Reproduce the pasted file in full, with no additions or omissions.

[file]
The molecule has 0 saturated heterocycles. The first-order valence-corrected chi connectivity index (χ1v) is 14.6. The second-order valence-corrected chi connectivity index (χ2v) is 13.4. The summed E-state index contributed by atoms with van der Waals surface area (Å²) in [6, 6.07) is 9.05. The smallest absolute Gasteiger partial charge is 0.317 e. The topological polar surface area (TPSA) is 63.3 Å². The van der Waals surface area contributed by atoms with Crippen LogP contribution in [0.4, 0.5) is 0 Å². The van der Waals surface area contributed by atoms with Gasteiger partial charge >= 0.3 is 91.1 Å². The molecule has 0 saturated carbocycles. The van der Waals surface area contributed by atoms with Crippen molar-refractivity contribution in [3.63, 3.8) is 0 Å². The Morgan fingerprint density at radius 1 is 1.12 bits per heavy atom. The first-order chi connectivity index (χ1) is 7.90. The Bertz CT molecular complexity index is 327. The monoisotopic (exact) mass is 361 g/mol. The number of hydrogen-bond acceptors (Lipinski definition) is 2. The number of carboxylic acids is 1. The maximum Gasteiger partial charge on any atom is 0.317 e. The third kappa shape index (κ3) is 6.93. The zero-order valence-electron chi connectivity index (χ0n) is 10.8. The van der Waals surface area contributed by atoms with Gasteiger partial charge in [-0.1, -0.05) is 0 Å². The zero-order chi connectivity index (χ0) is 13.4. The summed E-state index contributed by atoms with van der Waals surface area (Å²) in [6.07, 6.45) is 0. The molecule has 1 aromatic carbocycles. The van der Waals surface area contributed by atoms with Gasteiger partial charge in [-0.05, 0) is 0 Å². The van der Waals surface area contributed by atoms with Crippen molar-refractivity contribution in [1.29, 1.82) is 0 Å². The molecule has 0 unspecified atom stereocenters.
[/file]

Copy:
The molecule has 0 saturated heterocycles. The first-order valence-corrected chi connectivity index (χ1v) is 14.6. The second-order valence-corrected chi connectivity index (χ2v) is 13.4. The summed E-state index contributed by atoms with van der Waals surface area (Å²) in [6, 6.07) is 9.05. The smallest absolute Gasteiger partial charge is 0.317 e. The topological polar surface area (TPSA) is 63.3 Å². The van der Waals surface area contributed by atoms with Crippen LogP contribution in [0.4, 0.5) is 0 Å². The van der Waals surface area contributed by atoms with Gasteiger partial charge >= 0.3 is 91.1 Å². The molecule has 0 saturated carbocycles. The van der Waals surface area contributed by atoms with Crippen molar-refractivity contribution in [3.63, 3.8) is 0 Å². The Morgan fingerprint density at radius 1 is 1.12 bits per heavy atom. The first-order chi connectivity index (χ1) is 7.90. The Bertz CT molecular complexity index is 327. The monoisotopic (exact) mass is 361 g/mol. The number of hydrogen-bond acceptors (Lipinski definition) is 2. The number of carboxylic acids is 1. The maximum Gasteiger partial charge on any atom is 0.317 e. The third kappa shape index (κ3) is 6.93. The zero-order valence-electron chi connectivity index (χ0n) is 10.8. The van der Waals surface area contributed by atoms with Gasteiger partial charge in [-0.1, -0.05) is 0 Å². The zero-order chi connectivity index (χ0) is 13.4. The summed E-state index contributed by atoms with van der Waals surface area (Å²) in [6.07, 6.45) is 0. The molecule has 1 aromatic carbocycles. The van der Waals surface area contributed by atoms with Gasteiger partial charge in [-0.05, 0) is 0 Å². The van der Waals surface area contributed by atoms with Crippen molar-refractivity contribution in [1.29, 1.82) is 0 Å². The molecule has 0 unspecified atom stereocenters.